But — I was armed with my notebook, where I’d madly scribbled all sorts of important random pieces of information dug out of the cookbook and out of the supplemental PDF from the “Lots of Lovely Lentils” video. (“Sabut” = whole; “Chilka” = with skin; “Duli” = Skinless; “Safed” = white….)

Once the initial panic subsided a little, I was able to find — from among the GIANT supply of dals of all colors — the Whole Black Urad Dal that is needed for the Dal Makhani recipe.

Whoops, sorry about the glare!

Next, I needed chickpea flour for the Marthi Kadhi. When I asked about it on the phone, the lady said “Besan” — a word I remembered hearing Urvashi say in one of her videos — and soon after locating the Urad Dal, I was able to find Besan.

And right next to it — Ladu Besan.

Weeeeeelllll shit. Now what?

Both bags had “subtitles” that may or may not have been in Spanish (the word “de” was involved in the middle of the phrase) with an ending word that I assumed translated to “chickpea” (Farine de Pois Chiche). [[ Edited to add: Multiple independent sources have now verified that it is, in fact, French. I’m Californian — anything with “de” in the middle of it is Spanish until proven otherwise. 😉 ]]

Annnnd…. both subtitles were identical — which was therefore zero help.

Since the lady running the store was still helping the dude who entered ahead of me, I just stood there like a fool (for what felt like for-ev-er) comparing color and texture, trying to figure out any potential difference between the two.

I eventually concluded that there was, in fact, no visual difference… so moved on to other things.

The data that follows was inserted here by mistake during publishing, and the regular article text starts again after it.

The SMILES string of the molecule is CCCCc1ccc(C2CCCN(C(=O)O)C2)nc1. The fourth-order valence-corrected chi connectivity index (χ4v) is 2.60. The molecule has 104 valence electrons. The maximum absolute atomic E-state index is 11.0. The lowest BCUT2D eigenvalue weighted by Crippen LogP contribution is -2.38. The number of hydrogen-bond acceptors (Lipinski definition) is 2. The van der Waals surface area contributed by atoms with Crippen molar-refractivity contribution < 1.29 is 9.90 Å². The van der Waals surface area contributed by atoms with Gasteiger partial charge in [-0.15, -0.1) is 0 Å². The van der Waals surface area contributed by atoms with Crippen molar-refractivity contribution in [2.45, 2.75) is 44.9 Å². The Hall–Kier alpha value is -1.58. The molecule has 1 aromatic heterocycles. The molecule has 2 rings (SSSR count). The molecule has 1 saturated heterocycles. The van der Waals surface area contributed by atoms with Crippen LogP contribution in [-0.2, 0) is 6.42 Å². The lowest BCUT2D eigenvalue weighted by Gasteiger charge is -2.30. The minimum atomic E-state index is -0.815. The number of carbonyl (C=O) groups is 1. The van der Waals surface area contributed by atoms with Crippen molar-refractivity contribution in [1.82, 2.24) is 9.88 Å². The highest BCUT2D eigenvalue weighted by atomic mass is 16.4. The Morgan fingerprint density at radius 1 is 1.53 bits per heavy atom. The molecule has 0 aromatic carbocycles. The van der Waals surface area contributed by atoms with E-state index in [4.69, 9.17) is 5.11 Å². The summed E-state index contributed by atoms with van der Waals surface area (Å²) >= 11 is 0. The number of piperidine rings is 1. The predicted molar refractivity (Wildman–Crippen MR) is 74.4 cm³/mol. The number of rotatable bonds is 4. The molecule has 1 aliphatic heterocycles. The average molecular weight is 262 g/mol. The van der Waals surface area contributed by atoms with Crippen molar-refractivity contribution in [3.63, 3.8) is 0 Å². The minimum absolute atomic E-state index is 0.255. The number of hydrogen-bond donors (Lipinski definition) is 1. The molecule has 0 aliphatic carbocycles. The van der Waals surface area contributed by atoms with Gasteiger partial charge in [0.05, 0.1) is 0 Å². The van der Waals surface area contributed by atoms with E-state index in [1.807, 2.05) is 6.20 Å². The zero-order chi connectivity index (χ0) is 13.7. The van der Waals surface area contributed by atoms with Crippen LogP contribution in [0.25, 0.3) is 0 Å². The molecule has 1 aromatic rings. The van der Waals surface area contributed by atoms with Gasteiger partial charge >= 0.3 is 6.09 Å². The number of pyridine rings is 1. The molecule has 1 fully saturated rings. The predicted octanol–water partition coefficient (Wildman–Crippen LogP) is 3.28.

Then.

Then — I found the spices section.

The spices section!

HOLY SHITBALLS PEOPLE!

DO NOT BUY SPICES AT THE AMERICAN GROCERY STORE EVER AGAIN!

Giant bags of Black Mustard Seeds… Sesame Seeds… Garam Masala… and tons of other things for just $2.99 — we’re talking 7oz and 8oz bags here!

Click to zoom!! (Opens in new tab)

Eventually the shop lady finished checking out the guy who entered ahead of me, and then was available to help me with my final selection — she informed me that the Ladu Besan was for sweet dishes, so I chose the regular Besan and took my basket up for her to check me out.  Once she saw the other things I was getting, she asked if I was the one who had called earlier, so I confirmed yes indeed.

She asked what I was going to use the chickpea flour (Besan) for, and I clumsily attempted to pronounce “Marthi Kadhi” — and apparently did a half-assed enough job on it that she at least pretended to understand what I said.

When she saw my madly scribbled notebook with random hindi words (see above) in it, she asked what else I was making, and I did a slightly better job of attempting to pronounce “Dal Makhani”.